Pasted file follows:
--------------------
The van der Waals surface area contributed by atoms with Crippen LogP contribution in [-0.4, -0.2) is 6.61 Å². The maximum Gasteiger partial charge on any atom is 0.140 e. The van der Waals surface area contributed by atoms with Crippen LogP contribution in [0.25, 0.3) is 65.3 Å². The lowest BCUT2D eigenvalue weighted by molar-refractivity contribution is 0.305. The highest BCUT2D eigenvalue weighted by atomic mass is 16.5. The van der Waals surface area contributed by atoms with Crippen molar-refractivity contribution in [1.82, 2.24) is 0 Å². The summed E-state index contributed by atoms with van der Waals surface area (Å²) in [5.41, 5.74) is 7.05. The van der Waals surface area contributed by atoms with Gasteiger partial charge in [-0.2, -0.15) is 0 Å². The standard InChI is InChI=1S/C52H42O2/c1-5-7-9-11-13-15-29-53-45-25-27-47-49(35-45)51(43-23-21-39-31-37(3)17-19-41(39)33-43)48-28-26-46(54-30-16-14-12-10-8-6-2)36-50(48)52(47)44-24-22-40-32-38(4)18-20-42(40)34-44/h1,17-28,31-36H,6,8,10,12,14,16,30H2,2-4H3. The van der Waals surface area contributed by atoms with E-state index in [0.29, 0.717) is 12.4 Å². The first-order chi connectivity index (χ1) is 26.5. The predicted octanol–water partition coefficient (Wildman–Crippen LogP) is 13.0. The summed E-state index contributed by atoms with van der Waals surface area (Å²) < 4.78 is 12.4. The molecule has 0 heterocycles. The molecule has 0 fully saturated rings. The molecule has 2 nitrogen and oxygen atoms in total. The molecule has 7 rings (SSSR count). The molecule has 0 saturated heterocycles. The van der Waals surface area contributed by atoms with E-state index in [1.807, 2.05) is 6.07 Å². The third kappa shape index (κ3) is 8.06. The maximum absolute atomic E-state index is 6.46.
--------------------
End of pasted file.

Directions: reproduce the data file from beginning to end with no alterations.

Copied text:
The van der Waals surface area contributed by atoms with Crippen LogP contribution in [-0.4, -0.2) is 6.61 Å². The maximum Gasteiger partial charge on any atom is 0.140 e. The van der Waals surface area contributed by atoms with Crippen LogP contribution in [0.25, 0.3) is 65.3 Å². The lowest BCUT2D eigenvalue weighted by molar-refractivity contribution is 0.305. The highest BCUT2D eigenvalue weighted by atomic mass is 16.5. The van der Waals surface area contributed by atoms with Crippen molar-refractivity contribution in [1.82, 2.24) is 0 Å². The summed E-state index contributed by atoms with van der Waals surface area (Å²) in [5.41, 5.74) is 7.05. The van der Waals surface area contributed by atoms with Gasteiger partial charge in [-0.2, -0.15) is 0 Å². The standard InChI is InChI=1S/C52H42O2/c1-5-7-9-11-13-15-29-53-45-25-27-47-49(35-45)51(43-23-21-39-31-37(3)17-19-41(39)33-43)48-28-26-46(54-30-16-14-12-10-8-6-2)36-50(48)52(47)44-24-22-40-32-38(4)18-20-42(40)34-44/h1,17-28,31-36H,6,8,10,12,14,16,30H2,2-4H3. The van der Waals surface area contributed by atoms with E-state index in [0.29, 0.717) is 12.4 Å². The first-order chi connectivity index (χ1) is 26.5. The predicted octanol–water partition coefficient (Wildman–Crippen LogP) is 13.0. The summed E-state index contributed by atoms with van der Waals surface area (Å²) < 4.78 is 12.4. The molecule has 0 heterocycles. The molecule has 0 fully saturated rings. The molecule has 2 nitrogen and oxygen atoms in total. The molecule has 7 rings (SSSR count). The molecule has 0 saturated heterocycles. The van der Waals surface area contributed by atoms with E-state index in [1.807, 2.05) is 6.07 Å². The third kappa shape index (κ3) is 8.06. The maximum absolute atomic E-state index is 6.46.